Day out Bologna, Italy finding new life in the arts

Home » Blog » Rassegna Stampa » Day out Bologna, Italy finding new life in the arts
NewYorkTimes Travel


FOR centuries, the northwest corner of old Bologna was an industrial zone, home to slaughterhouses, salt works and tobacco factories. But now the once neglected neighborhood, a 15-minute walk from the city center, is churning out a new commodity: art.

With a new museum, film center and concert hall, the wedge-shaped area — bounded roughly by Via Don Minzoni and Via Riva di Reno — has been refashioned into a new arts and cultural district known as Manifattura delle Arti, or Factory of the Arts.

The centerpiece is the Museo d’Arte Moderna di Bologna, or Mambo (Via Don Minzoni, 14; 39-051-649-6611;, which opened last spring in a former bread factory. The massive stone structure, with arched windows, soaring ceilings and exposed iron trusses, is already being called the Italian equivalent of the Tate Modern in London.

The inaugural show, “Vertigo,” was curated by Germano Celant, a curator at the Guggenheim Museum in New York City, and featured an impressive array of contemporary artists, from Anselm Kiefer and Bill Viola to Enzo Cucchi and Andreas Gursky. Current exhibitions include a solo show of the Italian artist Luigi Ontani and the collaborative works of American artists Wade Guyton and Kelley Walker.

The museum also has a buzz-worthy restaurant, Ex Forno (39-051-649-3896), a cool and casual space that serves simple fare like salad niçoise and risotto al funghi (9 euros, or $13.50 at $1.50 to the euro).

Other arts and cultural treasures await along the rustic pathways that radiate from Parco 11 September 2001, an esplanade being built that commemorates the terrorist attacks.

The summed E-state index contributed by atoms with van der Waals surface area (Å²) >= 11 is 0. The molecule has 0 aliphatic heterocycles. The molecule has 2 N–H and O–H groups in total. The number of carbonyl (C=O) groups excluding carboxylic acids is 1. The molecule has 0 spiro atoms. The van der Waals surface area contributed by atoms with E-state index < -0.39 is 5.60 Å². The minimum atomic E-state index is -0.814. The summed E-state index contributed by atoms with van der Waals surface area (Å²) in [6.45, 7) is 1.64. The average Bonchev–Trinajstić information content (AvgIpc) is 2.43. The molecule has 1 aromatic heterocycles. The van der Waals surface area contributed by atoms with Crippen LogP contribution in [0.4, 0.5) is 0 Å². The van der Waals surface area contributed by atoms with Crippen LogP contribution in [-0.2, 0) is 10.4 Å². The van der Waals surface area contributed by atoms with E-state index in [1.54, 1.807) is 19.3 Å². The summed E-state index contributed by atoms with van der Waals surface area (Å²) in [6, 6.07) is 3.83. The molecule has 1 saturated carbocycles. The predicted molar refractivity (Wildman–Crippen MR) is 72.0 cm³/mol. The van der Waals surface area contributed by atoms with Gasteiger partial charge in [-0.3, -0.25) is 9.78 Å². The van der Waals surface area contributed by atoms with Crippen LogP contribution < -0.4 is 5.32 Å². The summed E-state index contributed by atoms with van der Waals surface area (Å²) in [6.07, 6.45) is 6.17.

The Centro di Musica e Spettacolo, or Cimes, an experimental music and dance program at the University of Bologna, offers public performances in its new theater (Via Azzo Gardino, 65/A; 39-051-209-2400;

Film buffs make their way to the striking red stucco silo of Cineteca (Via Azzo Gardino, 65; 39-051-219-5311;, a respected art house and film archive that operates two cinemas: Sala Scorsese and Sala Mastroianni. Recent festivals included screenings and discussions of works by Sean Penn and David Cronenberg.

The cinema center also runs a nearby gallery, Sala Espositiva della Cineteca (Via Riva di Reno, 72). Housed in a former cigarette factory, it shows vintage movie posters, photographs and other arcana pulled from the center’s encyclopedic archives. Documentary photos of Sergio Leone’s spaghetti westerns are on view through March 1.

New boutiques and restaurants have also arrived along nearby Via Porta Nova. Strega Te, Via Porta Nova, 7/A; 39-051-22-2564; is a tea and chocolate shop that offers exotic blends like Silvery Pekoe Yin Zhen, which sells for 35 euros for 100 grams.

Or refuel and check e-mail at Bar Planet (Via Porta Nova, 16; 39-051-23-6300), a snazzy cybercafe where salumi and cheese sandwiches are about 5 euros and a glass of house white is 2.50 euros. Another cozy spot is Café du Midi (Via Porta Nova, 4; 39-051-22-4485), which serves wood-oven pizzas topped with prosciutto di parma for 8 euros.

Cap things off at Daniele Ancarani (Via Porta Nova, 8/A; 39-051-27-2745;, a designer shoe store, and find something fabulous for Mambo’s next gala.


fonte: New York Times


Lun:9.00-13.00, 15.00-19.30
Mar:9.00-13.00, 15.00-19.30
Mer:9.00-13.00, 15.00-19.30
Gio:9.00-13.00, 15.00-19.30
Ven:9.00-13.00, 15.00-19.30
Sab:9.00-13.00, 15.00-19.30


Via Porta Nova, 7/a - Bologna
Tel/Fax: 051.222564

Articoli recenti



 Indirizzo Email

 Recapito telefonico

 Testo del messaggio

  Accetta la normativa sulla Privacy

Inserisci il codice e premi il pulsante

Powered by: web marketing bologna social media bologna